Eatmydata: speed up mysql for large imports

From lxadm | Linux administration tips, tutorials, HOWTOs and articles
Jump to: navigation, search

Every had to do a very large MySQL import, taking several days or weeks?

Because MySQL will want to sync all data to disk to maintain integrity, everything will be sluggish and slow - especially if you have HDDs, not SSDs.

If you can afford running your MySQL server to loose data in case of a crash (because it's some initial import, populating of the database etc.), you may try to use "eatmydata". It is very simple:

  • stop MySQL server and make sure it's not running (i.e. ps aux|grep mysql)
  • run mysqld with "eatmydata":
# eatmydata /usr/bin/mysqld_safe
2016-07-21T06:56:39.372817Z mysqld_safe Logging to syslog.
2016-07-21T06:56:39.376467Z mysqld_safe Logging to '/var/log/mysql/mysql-error.log'.
2016-07-21T06:56:39.425780Z mysqld_safe Starting mysqld daemon with databases from /var/lib/mysql/
  • you can monitor it's effectiveness with commands like:
    • "iostat -mx 1" (where before the disks would be 90-100% saturated, they should be now much less utilized)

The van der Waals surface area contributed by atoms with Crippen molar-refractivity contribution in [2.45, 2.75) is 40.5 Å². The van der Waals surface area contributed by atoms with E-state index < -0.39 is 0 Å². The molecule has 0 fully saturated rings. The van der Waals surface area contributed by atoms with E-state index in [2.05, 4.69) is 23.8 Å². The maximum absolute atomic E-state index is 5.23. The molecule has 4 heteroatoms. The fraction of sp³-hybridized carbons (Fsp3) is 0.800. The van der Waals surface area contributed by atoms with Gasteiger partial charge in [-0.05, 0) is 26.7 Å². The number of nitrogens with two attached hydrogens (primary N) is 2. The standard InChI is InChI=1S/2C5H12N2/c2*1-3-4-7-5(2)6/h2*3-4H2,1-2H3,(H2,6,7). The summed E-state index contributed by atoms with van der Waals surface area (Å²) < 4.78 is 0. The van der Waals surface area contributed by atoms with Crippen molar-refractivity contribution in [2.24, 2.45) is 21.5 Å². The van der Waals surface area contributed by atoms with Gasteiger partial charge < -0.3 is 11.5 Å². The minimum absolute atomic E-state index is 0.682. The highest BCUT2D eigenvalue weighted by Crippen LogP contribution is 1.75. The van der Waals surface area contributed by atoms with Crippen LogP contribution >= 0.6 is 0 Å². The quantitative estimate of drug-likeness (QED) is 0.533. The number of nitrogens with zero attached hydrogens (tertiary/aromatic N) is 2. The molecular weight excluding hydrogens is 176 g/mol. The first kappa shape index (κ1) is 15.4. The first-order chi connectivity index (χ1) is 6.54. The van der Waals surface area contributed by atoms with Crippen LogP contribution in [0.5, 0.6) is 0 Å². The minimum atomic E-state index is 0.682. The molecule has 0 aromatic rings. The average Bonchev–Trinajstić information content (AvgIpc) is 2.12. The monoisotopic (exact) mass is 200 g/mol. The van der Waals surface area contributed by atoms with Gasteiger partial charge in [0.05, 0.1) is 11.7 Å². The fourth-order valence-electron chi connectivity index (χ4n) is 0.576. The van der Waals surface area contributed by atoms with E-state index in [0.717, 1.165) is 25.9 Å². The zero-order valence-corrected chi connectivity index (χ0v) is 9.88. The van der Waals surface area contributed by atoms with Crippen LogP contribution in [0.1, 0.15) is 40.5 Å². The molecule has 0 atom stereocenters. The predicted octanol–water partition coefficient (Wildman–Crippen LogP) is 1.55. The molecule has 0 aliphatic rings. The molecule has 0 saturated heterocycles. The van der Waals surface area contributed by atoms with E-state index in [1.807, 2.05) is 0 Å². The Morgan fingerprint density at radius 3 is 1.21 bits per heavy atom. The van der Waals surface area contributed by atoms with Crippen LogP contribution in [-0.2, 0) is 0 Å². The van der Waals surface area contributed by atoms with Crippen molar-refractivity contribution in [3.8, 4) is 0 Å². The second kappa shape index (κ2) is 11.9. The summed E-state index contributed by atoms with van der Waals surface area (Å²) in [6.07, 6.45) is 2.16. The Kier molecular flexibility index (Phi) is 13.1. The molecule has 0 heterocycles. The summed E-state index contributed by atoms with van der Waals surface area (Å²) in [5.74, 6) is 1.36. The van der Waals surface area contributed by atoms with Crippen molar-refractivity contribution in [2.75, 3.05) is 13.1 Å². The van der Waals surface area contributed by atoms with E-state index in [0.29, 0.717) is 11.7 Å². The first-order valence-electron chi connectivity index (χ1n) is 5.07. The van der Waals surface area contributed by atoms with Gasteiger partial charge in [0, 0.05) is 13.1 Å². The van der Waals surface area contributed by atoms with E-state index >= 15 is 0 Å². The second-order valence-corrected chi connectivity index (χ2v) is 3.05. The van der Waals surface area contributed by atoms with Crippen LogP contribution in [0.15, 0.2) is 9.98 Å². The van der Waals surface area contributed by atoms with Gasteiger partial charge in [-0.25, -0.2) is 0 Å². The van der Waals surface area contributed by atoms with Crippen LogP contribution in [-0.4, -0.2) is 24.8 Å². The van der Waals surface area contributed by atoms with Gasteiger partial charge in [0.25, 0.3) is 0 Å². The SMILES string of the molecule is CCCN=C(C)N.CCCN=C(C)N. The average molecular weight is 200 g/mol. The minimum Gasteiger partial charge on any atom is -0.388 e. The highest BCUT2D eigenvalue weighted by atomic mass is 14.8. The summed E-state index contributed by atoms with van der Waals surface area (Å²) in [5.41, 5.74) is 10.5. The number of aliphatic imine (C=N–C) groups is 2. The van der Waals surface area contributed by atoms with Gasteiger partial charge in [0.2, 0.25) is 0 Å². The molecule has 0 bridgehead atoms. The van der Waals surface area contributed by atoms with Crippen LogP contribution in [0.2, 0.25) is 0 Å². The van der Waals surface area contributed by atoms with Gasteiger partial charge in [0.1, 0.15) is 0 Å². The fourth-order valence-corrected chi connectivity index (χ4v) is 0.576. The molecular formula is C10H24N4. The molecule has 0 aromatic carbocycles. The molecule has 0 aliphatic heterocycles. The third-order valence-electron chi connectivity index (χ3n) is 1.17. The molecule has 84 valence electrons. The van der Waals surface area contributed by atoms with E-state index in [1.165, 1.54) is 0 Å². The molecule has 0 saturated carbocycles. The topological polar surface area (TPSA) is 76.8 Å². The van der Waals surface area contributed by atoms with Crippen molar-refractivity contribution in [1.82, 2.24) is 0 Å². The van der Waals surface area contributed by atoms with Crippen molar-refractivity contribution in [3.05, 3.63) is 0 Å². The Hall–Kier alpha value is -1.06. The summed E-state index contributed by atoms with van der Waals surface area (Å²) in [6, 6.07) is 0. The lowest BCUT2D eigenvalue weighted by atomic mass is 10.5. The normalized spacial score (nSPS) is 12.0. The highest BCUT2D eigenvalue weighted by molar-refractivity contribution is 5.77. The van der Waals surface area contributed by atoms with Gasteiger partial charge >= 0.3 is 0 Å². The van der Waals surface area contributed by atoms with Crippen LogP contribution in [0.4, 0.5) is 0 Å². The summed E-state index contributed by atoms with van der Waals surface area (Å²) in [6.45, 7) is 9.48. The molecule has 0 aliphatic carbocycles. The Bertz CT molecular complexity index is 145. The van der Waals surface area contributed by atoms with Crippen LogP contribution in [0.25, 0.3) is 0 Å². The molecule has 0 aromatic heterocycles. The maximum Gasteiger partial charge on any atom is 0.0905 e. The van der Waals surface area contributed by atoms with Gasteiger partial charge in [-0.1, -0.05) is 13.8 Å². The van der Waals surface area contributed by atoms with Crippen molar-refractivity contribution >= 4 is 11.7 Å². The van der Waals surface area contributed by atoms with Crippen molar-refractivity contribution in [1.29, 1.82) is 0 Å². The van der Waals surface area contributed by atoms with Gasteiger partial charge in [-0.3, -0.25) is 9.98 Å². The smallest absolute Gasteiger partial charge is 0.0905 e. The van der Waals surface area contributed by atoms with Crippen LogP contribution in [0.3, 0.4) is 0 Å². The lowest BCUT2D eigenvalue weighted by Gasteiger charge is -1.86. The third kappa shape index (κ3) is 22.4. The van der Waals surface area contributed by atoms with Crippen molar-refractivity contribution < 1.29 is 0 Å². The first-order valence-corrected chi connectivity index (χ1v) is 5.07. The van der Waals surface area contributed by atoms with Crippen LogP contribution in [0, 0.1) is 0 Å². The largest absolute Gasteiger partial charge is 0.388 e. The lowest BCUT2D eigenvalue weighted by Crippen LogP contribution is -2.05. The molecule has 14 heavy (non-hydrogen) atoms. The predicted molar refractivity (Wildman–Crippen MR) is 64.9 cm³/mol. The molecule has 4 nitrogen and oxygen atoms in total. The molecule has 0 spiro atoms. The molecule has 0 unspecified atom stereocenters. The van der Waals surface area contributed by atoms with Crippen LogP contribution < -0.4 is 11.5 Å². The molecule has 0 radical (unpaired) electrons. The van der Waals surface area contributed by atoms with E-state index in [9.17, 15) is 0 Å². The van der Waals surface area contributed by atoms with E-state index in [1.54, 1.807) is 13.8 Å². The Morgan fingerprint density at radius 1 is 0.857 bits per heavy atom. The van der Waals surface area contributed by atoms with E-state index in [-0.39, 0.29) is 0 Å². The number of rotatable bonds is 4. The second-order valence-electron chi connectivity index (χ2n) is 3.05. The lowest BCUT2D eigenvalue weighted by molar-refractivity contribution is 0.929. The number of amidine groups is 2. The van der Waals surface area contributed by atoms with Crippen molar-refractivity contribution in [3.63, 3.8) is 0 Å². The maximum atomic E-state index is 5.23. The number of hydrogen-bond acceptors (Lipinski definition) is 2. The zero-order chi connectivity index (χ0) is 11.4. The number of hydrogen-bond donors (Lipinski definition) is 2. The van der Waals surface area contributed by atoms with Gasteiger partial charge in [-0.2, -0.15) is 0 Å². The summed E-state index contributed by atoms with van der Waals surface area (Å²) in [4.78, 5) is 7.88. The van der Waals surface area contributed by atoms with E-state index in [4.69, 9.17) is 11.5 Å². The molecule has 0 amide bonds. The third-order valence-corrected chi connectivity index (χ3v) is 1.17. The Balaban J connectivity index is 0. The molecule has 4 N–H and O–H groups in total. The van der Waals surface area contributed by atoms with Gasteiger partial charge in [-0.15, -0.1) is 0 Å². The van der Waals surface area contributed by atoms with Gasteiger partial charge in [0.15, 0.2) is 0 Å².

• /proc/meminfo will show that kernel's dirty buffers contains lots of unwritten data (which will be eventually pushed to disks):
# egrep '(Dirty|Writeback)' /proc/meminfo
Dirty:             71196 kB
Writeback:             0 kB
  • after your huge import is done, stop mysql and start it "the normal way", without "eatmydata"
  • "eatmydata" will help with just about any software which uses *sync a lot, not just with mysql


From eatmydata description:

libeatmydata is a small LD_PRELOAD library designed to (transparently) disable fsync (and friends, like open(O_SYNC)). This has two side-effects: making software that writes data safely to disk a lot quicker and making this software no longer crash safe.

DO NOT use libeatmydata on software where you care about what it stores. It's called libEAT-MY-DATA for a reason.